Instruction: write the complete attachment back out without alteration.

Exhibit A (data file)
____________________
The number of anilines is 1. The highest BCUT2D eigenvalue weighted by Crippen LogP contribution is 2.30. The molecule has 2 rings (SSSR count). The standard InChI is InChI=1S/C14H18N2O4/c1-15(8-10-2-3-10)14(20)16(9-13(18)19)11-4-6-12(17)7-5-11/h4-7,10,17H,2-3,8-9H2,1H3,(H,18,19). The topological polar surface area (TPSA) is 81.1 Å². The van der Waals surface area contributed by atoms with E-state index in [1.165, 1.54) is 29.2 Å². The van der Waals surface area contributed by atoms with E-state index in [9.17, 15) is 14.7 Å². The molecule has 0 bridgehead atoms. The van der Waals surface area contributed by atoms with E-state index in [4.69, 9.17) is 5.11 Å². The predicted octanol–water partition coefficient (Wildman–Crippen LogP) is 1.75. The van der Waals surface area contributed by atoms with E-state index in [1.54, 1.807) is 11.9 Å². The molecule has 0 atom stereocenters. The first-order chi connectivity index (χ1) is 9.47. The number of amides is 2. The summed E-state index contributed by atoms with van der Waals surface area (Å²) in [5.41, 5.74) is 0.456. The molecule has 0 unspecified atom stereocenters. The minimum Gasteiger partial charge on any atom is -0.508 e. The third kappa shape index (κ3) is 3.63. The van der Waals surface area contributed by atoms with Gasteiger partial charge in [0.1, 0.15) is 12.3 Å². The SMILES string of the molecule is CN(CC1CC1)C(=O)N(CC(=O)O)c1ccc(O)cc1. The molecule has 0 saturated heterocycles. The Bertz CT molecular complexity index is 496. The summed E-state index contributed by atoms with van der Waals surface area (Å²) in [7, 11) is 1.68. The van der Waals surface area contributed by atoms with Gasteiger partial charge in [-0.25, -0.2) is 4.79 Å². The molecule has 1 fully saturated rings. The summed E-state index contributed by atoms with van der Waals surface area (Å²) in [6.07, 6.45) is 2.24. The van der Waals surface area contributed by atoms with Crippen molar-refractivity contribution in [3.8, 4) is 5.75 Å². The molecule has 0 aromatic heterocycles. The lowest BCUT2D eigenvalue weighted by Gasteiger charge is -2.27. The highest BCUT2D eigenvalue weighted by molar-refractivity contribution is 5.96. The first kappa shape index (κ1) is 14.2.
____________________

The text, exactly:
The number of anilines is 1. The highest BCUT2D eigenvalue weighted by Crippen LogP contribution is 2.30. The molecule has 2 rings (SSSR count). The standard InChI is InChI=1S/C14H18N2O4/c1-15(8-10-2-3-10)14(20)16(9-13(18)19)11-4-6-12(17)7-5-11/h4-7,10,17H,2-3,8-9H2,1H3,(H,18,19). The topological polar surface area (TPSA) is 81.1 Å². The van der Waals surface area contributed by atoms with E-state index in [1.165, 1.54) is 29.2 Å². The van der Waals surface area contributed by atoms with E-state index in [9.17, 15) is 14.7 Å². The molecule has 0 bridgehead atoms. The van der Waals surface area contributed by atoms with E-state index in [4.69, 9.17) is 5.11 Å². The predicted octanol–water partition coefficient (Wildman–Crippen LogP) is 1.75. The van der Waals surface area contributed by atoms with E-state index in [1.54, 1.807) is 11.9 Å². The molecule has 0 atom stereocenters. The first-order chi connectivity index (χ1) is 9.47. The number of amides is 2. The summed E-state index contributed by atoms with van der Waals surface area (Å²) in [5.41, 5.74) is 0.456. The molecule has 0 unspecified atom stereocenters. The minimum Gasteiger partial charge on any atom is -0.508 e. The third kappa shape index (κ3) is 3.63. The van der Waals surface area contributed by atoms with Gasteiger partial charge in [0.1, 0.15) is 12.3 Å². The SMILES string of the molecule is CN(CC1CC1)C(=O)N(CC(=O)O)c1ccc(O)cc1. The molecule has 0 saturated heterocycles. The Bertz CT molecular complexity index is 496. The summed E-state index contributed by atoms with van der Waals surface area (Å²) in [7, 11) is 1.68. The van der Waals surface area contributed by atoms with Gasteiger partial charge in [-0.25, -0.2) is 4.79 Å². The molecule has 1 fully saturated rings. The summed E-state index contributed by atoms with van der Waals surface area (Å²) in [6.07, 6.45) is 2.24. The van der Waals surface area contributed by atoms with Crippen molar-refractivity contribution in [3.8, 4) is 5.75 Å². The molecule has 0 aromatic heterocycles. The lowest BCUT2D eigenvalue weighted by Gasteiger charge is -2.27. The highest BCUT2D eigenvalue weighted by molar-refractivity contribution is 5.96. The first kappa shape index (κ1) is 14.2.